A variety of habitats provide homes for more than 900 species of birds, or 10% of the world’s total. They range from the ostrich – farmed in the Oudtshoorn district of the Western Cape, but seen in the wild mostly in the north of the country – through such striking species as the hornbills to the ubiquitous LBJs (Little Brown Jobs).
One small area alone, around the town of Vryheid in northern KZN, offers wetlands, grasslands, thornveld, and both montane and riverine forest, and 380 species have been recorded there. A birder need not move out of a typical Gauteng garden to spot grey go-away-birds, mouse birds, hoopoes, hadeda ibises, crested or black-collared barbets, Cape white eyes, olive thrushes or a lone Burchell’s coucal poking clumsily around a tree. And that would by no means complete the list. Image
Among the most spectacular birds of South Africa are the cranes, all of which are probably most easily spotted in wetlands although the wattled crane is a lucky find as it is extremely uncommon. A project exists to hatch the second of the two eggs laid as the breeding pair only raises one chick at a time, abandoning the other egg.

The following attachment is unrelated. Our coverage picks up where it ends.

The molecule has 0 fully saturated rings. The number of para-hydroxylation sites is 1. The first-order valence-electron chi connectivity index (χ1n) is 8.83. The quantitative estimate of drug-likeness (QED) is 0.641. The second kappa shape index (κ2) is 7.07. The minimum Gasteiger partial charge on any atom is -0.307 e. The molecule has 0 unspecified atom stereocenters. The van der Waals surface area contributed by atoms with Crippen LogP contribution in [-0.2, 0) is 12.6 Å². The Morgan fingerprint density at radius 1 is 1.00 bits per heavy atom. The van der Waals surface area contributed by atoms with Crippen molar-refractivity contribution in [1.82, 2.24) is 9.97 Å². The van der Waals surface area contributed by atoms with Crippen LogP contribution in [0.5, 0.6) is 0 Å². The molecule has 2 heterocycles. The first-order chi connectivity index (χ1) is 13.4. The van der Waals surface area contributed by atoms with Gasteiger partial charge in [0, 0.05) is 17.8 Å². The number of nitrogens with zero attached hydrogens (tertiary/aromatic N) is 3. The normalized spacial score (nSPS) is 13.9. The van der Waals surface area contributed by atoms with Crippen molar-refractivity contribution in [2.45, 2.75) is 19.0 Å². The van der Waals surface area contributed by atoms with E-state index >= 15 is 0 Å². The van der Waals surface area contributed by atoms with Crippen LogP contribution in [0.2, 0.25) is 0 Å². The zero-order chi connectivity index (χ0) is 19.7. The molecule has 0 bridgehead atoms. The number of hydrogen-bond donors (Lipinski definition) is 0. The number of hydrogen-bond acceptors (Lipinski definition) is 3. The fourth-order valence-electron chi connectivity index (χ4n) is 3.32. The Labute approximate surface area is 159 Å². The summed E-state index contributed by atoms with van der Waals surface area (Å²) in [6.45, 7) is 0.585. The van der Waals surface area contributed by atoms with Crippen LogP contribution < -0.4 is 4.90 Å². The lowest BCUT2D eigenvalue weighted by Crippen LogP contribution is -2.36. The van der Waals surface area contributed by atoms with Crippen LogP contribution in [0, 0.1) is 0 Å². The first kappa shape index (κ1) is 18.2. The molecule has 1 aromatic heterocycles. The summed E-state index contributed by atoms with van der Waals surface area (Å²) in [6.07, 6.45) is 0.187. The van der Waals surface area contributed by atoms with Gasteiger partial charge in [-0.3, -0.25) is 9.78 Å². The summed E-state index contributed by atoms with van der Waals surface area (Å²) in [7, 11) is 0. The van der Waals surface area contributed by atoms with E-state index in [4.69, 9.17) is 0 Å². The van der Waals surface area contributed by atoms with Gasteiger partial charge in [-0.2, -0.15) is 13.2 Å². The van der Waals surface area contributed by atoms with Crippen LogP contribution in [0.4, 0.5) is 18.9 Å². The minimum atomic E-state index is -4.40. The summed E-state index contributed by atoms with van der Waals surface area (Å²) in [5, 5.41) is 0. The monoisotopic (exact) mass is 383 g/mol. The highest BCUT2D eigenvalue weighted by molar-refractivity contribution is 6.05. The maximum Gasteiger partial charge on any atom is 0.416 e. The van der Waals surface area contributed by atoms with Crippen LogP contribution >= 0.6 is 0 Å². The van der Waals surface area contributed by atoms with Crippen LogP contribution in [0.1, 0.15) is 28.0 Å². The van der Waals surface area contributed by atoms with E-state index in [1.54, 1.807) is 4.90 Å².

The beautiful blue crane is South Africa’s national bird; the crowned crane is probably the flashiest of the three with its unmistakable prominent crest.
Among its larger bird species South Africa has several eagles and vultures. The most colourful birds include kingfishers, bee-eaters, sunbirds, the exquisite lilac breasted roller, and the Knysna and purple-crested turacos.